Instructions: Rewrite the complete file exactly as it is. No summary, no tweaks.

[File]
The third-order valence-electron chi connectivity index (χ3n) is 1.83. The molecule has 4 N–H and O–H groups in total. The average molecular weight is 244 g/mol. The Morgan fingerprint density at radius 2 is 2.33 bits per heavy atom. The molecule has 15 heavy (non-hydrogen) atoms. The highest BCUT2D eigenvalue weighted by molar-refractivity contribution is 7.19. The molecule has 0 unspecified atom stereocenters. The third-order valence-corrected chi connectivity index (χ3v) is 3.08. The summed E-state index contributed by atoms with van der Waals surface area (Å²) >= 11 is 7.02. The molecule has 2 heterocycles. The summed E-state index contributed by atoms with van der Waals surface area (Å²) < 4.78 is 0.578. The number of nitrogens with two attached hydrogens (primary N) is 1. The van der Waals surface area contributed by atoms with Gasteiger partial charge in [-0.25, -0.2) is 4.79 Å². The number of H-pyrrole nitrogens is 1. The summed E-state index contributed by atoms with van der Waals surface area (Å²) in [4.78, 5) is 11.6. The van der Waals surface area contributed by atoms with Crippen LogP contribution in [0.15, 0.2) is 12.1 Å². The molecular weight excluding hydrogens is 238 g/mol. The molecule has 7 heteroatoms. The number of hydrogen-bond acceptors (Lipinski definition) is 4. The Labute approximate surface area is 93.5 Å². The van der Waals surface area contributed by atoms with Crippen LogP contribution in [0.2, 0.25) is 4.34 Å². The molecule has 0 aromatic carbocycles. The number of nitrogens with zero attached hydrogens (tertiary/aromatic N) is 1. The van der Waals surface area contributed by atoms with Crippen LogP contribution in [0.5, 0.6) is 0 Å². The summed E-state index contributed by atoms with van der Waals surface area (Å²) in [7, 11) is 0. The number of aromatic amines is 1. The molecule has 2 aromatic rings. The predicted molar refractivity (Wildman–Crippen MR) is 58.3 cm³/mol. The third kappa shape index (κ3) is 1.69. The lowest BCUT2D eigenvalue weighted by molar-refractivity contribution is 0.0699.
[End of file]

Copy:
The third-order valence-electron chi connectivity index (χ3n) is 1.83. The molecule has 4 N–H and O–H groups in total. The average molecular weight is 244 g/mol. The Morgan fingerprint density at radius 2 is 2.33 bits per heavy atom. The molecule has 15 heavy (non-hydrogen) atoms. The highest BCUT2D eigenvalue weighted by molar-refractivity contribution is 7.19. The molecule has 0 unspecified atom stereocenters. The third-order valence-corrected chi connectivity index (χ3v) is 3.08. The summed E-state index contributed by atoms with van der Waals surface area (Å²) >= 11 is 7.02. The molecule has 2 heterocycles. The summed E-state index contributed by atoms with van der Waals surface area (Å²) < 4.78 is 0.578. The number of nitrogens with two attached hydrogens (primary N) is 1. The van der Waals surface area contributed by atoms with Gasteiger partial charge in [-0.25, -0.2) is 4.79 Å². The number of H-pyrrole nitrogens is 1. The summed E-state index contributed by atoms with van der Waals surface area (Å²) in [4.78, 5) is 11.6. The van der Waals surface area contributed by atoms with Crippen LogP contribution in [0.15, 0.2) is 12.1 Å². The molecular weight excluding hydrogens is 238 g/mol. The molecule has 7 heteroatoms. The number of hydrogen-bond acceptors (Lipinski definition) is 4. The Labute approximate surface area is 93.5 Å². The van der Waals surface area contributed by atoms with Crippen LogP contribution in [0.2, 0.25) is 4.34 Å². The molecule has 0 aromatic carbocycles. The number of nitrogens with zero attached hydrogens (tertiary/aromatic N) is 1. The van der Waals surface area contributed by atoms with Crippen LogP contribution in [0.5, 0.6) is 0 Å². The summed E-state index contributed by atoms with van der Waals surface area (Å²) in [7, 11) is 0. The number of aromatic amines is 1. The molecule has 2 aromatic rings. The predicted molar refractivity (Wildman–Crippen MR) is 58.3 cm³/mol. The third kappa shape index (κ3) is 1.69. The lowest BCUT2D eigenvalue weighted by molar-refractivity contribution is 0.0699.